All of these things can help your client shift into a more parasympathetic state in which they will be more able to engage with their body, focus on what they are doing and learning, move with more quality and efficiency, and remain safe as they move.

However we need to keep the NS in mind throughout the session.  We are asking our client to go through a variety of movements, and we do not know what their individual nervous system might make of an exercise that we think would be good for them.  

With our anatomy hat on, we might decide that a supine stretch would be beneficial to improve their thoracic extension.  

We need to understand that there might be a very good reason why our client’s nervous system has decided to keep them stuck in excessive thoracic flexion. 

 It may just be that desk job that caused them to hunch over time.  However it is likely that there is more to this person’s rounded shoulders and hunched posture.  It may be a side effect of the client’s NS detecting danger a lot of the time, asking the body to assume a more protective posture.  So before we ask our client to bend backwards and open their heart to the sky, we may need to take even smaller steps towards this movement to ensure that our client feels safe and, if possible, even empowered to take this “risk.”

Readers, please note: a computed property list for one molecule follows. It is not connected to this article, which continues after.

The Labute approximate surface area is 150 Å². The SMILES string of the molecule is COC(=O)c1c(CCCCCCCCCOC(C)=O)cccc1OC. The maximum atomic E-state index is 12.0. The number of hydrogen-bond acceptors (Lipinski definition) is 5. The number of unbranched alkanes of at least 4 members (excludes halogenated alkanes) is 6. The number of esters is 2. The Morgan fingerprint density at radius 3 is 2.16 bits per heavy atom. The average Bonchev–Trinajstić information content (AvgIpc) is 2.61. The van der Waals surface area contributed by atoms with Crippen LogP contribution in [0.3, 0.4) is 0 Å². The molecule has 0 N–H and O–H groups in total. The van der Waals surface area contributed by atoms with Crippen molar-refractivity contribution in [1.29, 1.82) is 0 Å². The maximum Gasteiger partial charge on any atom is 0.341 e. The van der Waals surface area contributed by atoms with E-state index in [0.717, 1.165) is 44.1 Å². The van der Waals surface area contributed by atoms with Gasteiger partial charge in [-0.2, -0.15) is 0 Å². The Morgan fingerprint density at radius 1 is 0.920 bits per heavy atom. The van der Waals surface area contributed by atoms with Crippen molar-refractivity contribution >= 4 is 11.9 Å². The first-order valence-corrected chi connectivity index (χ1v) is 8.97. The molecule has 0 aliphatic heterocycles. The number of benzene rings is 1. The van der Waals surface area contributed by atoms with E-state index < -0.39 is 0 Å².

Likewise if we decide that our client is physically able and ready for the intense experience of Russian splits or hanging, we need to be aware of the signals that this physical undertaking may send to their NS.  Both of these exercises can in fact be amazing tools to help someone expand their window of sympathetic tolerance, which means if they achieve it while feeling safe and they have a positive experience, it may help them feel more capable and confident in their every day lives.